U.S. Supreme Court overturns EEOC definition of “supervisor” for Title VII purposes

Vance v. Ball State Univ., No. 11-556 (June 24, 2013).

The U.S. Supreme Court heard this Title VII case and in a 5-4 decision with Justice Thomas concurring only in the result determined that a co-employee is a “supervisor” for purposes of vicarious liability under Title VII only if he/she is empowered to take tangible employment actions against the victim (hire, fire, promote, demote, etc.). Under Title VII, an employer is strictly liable if a supervisor harasses or takes a tangible employment action based on a prohibited motive, but is liable for a co-employee’s harassment only if it failed to control working conditions.

Vance, an African-American woman, worked for Ball State University (“BSU”) as an assistant caterer. Over the years she filed numerous complaints of racial discrimination which were not at issue in this case. Davis, a white woman, was a catering specialist in the same division. While the full extent of Davis’ authority is questioned, it is undisputed she could not hire, fire, demote, promote, transfer or discipline Vance. Vance complained mainly that Davis looked at her “weird” and attempted to intimidate her. Vance alleges Davis was a supervisor who created a racially hostile work environment and filed and EEOC complaint. The trial court granted BSU’s summary judgment motion and the Seventh Circuit affirmed.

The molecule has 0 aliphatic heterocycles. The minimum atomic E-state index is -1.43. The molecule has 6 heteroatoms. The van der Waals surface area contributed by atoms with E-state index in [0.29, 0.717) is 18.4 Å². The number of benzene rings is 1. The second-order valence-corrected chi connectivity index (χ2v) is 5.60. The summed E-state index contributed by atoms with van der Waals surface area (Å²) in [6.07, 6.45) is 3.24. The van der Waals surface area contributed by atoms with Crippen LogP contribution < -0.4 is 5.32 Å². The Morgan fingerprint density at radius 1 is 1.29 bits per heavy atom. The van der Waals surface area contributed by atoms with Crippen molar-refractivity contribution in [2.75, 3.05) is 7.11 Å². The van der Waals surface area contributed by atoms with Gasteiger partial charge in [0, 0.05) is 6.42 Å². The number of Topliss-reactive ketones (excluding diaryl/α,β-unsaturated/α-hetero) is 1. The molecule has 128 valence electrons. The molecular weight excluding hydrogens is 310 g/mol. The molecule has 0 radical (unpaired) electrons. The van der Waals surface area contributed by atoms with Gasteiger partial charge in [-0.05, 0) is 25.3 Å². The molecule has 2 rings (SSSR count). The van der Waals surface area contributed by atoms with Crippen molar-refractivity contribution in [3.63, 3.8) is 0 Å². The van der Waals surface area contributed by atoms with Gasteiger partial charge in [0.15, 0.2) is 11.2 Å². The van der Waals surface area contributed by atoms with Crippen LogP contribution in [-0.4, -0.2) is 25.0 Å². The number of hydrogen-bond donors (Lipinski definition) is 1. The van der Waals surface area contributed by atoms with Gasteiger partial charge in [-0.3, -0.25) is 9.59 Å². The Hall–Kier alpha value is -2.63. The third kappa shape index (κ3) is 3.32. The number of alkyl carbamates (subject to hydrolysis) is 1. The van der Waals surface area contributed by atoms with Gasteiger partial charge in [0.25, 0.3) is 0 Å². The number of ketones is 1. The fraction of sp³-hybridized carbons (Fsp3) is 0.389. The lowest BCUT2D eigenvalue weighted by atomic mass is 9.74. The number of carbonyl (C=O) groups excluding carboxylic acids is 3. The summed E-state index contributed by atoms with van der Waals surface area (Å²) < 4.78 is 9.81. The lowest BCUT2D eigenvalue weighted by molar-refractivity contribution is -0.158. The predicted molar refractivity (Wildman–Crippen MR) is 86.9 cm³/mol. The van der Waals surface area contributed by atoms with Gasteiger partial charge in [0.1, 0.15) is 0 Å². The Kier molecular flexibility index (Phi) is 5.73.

The U.S. Supreme Court held that the distinction of the alleged harasser’s status is derived from the Restatement (Third) of Agency and reemphasized the master/servant foundation for the different standards. Recognizing a split in the courts of appeals and an “open-ended” approach by the EEOC (supervisor is one with significant direction over another’s daily work) the Court rejected the nebulous definition of a “supervisor” advocated by the EEOC.  It held that Ellerth and Faragher vicarious liability apply to a “unitary category of supervisors, i.e. those employees with the authority to make tangible employment decisions.” The supervisor which attributes vicarious liability “has been empowered by the company as a distinct class of agent to make economic decisions affecting other employees under his or her control.”  Supervising daily activities is simply not enough.  As such, Davis was no supervisor and BSU’s summary judgment was proper.

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